Have You Planned For Your Child’s Summer break Yet? (Part 1)

Nadia Shanab | autism, general advice, parenting, tips
23 May 2015

In the two posts Home-Schooling and A Special Interest Is Power I talked about the importance of encouraging individuals with autism, and special needs in general, to practice and develop their special interests and talents. The summer break, in particular, is a great time to do so.

  1. First, it is the longest break of the year, which allows more time to focus on what kids like to do and are good at.
  2. Second, it is a great opportunity to do many outdoor activities (walking, hiking, camping, biking, running, surfing, fishing, boating, building sand castles on the beach….)
  3. Third, travelling is a huge experience and an excellent learning opportunity for individuals with special needs.

Summer breaks give parents the chance to plan for a more flexible schedule. It is easier to accomodate for practicing special interests, activities, and talents in a more relaxed way.

I still have to emphasize the importance of having a daily schedule even durning summer breaks, as well as any other breaks. Regardless of the activities listed on the schedule, the child’s brain and mind should always be kept active in a processing mode. Voids and gaps in the schedule encourages laziness of the brain and slows down mental engagements.

I recommed that you create a schedule with diversified activities, with a focus on your child’s favorite subjuct. As mentioned before a special talent or interest can turn into a career. Try to include a physical activity, artistic activity, or a cultural activity to develop different parts of the brain.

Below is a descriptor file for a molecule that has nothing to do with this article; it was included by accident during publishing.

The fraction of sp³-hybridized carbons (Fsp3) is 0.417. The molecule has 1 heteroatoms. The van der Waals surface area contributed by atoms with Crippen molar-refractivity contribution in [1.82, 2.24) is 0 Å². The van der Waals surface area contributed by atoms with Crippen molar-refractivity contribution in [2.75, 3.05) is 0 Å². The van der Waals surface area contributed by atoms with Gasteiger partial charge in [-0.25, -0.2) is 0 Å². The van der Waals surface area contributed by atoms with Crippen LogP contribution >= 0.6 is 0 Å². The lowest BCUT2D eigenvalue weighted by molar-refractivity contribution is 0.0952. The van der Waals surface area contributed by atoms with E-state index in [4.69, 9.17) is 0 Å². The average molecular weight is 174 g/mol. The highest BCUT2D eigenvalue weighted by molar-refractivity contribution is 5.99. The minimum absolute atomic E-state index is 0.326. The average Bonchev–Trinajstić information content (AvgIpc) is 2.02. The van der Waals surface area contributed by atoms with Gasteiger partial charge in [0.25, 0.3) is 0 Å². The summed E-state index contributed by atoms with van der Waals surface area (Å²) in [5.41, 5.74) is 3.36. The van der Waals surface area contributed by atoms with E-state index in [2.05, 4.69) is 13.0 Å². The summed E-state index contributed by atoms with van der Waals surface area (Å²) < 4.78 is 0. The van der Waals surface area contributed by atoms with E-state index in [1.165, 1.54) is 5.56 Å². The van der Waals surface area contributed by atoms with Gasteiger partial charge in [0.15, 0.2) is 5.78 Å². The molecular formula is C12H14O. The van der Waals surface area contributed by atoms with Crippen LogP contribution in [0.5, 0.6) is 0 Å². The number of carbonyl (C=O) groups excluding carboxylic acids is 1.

Summer is also a great opportunity to expose your child to new activities and people. Travelling broadens the mind’s horizon and inspires new ideas, besides encouraging social interaction and communication skills.

I did not by any means intend to turn your child’s summer break into a forced labor, I am simply saying take advantage of this time to develop her talents in an organized, well-planned, and well-structured manner.

A reminder of a success story would be Temple Grandin’s. One summer her mother decided to send her to her aunt who lived on a ranch to spend a few days to help her become more independent and bond with her family. Temple ended up staying the whole summer. She designed an automated gate for the ranch. Besides, she discovered her love for animals and became an inventor that summer. She designed the first squeezing machine. Later on she became an animal scientist professor besides being the designer of about fifty percent of the live stock facilities in the US.

Don’t waste your time! Start planning now if you haven’t already done!

In Part 2, I will suggest some activities and places to visit to help you choose what suits you and your child best.

Have a great summer!

nadia shanab

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